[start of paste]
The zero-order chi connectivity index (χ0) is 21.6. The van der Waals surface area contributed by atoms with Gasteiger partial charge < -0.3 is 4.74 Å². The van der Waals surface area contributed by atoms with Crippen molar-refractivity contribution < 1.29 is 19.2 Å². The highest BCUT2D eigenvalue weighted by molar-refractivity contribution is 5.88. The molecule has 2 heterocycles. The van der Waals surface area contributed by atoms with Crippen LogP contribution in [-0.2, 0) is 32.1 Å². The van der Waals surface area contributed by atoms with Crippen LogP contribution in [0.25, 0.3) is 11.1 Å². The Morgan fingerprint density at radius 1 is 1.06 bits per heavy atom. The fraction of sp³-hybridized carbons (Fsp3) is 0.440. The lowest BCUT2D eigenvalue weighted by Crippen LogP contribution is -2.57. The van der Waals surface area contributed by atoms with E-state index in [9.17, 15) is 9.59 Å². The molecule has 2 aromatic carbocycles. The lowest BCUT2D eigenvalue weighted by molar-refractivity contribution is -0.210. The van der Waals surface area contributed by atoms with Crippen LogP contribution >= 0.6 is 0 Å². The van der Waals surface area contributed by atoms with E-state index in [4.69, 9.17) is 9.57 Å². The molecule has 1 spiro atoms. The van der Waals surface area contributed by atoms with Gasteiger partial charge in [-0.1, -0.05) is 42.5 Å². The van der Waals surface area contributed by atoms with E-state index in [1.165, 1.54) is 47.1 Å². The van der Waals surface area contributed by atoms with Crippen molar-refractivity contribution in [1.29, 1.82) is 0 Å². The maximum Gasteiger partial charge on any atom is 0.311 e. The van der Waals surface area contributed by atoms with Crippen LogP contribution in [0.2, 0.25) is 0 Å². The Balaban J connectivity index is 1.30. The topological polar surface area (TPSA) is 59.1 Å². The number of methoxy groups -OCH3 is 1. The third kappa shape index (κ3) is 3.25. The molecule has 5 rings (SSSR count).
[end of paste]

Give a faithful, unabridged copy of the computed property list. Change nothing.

The zero-order chi connectivity index (χ0) is 21.6. The van der Waals surface area contributed by atoms with Gasteiger partial charge < -0.3 is 4.74 Å². The van der Waals surface area contributed by atoms with Crippen molar-refractivity contribution < 1.29 is 19.2 Å². The highest BCUT2D eigenvalue weighted by molar-refractivity contribution is 5.88. The molecule has 2 heterocycles. The van der Waals surface area contributed by atoms with Crippen LogP contribution in [-0.2, 0) is 32.1 Å². The van der Waals surface area contributed by atoms with Crippen LogP contribution in [0.25, 0.3) is 11.1 Å². The Morgan fingerprint density at radius 1 is 1.06 bits per heavy atom. The fraction of sp³-hybridized carbons (Fsp3) is 0.440. The lowest BCUT2D eigenvalue weighted by Crippen LogP contribution is -2.57. The van der Waals surface area contributed by atoms with E-state index in [9.17, 15) is 9.59 Å². The molecule has 2 aromatic carbocycles. The lowest BCUT2D eigenvalue weighted by molar-refractivity contribution is -0.210. The van der Waals surface area contributed by atoms with Crippen LogP contribution >= 0.6 is 0 Å². The van der Waals surface area contributed by atoms with E-state index in [4.69, 9.17) is 9.57 Å². The molecule has 1 spiro atoms. The van der Waals surface area contributed by atoms with Gasteiger partial charge in [-0.1, -0.05) is 42.5 Å². The van der Waals surface area contributed by atoms with E-state index in [1.165, 1.54) is 47.1 Å². The van der Waals surface area contributed by atoms with Crippen molar-refractivity contribution in [1.29, 1.82) is 0 Å². The maximum Gasteiger partial charge on any atom is 0.311 e. The van der Waals surface area contributed by atoms with Crippen LogP contribution in [0.2, 0.25) is 0 Å². The Balaban J connectivity index is 1.30. The topological polar surface area (TPSA) is 59.1 Å². The number of methoxy groups -OCH3 is 1. The third kappa shape index (κ3) is 3.25. The molecule has 5 rings (SSSR count).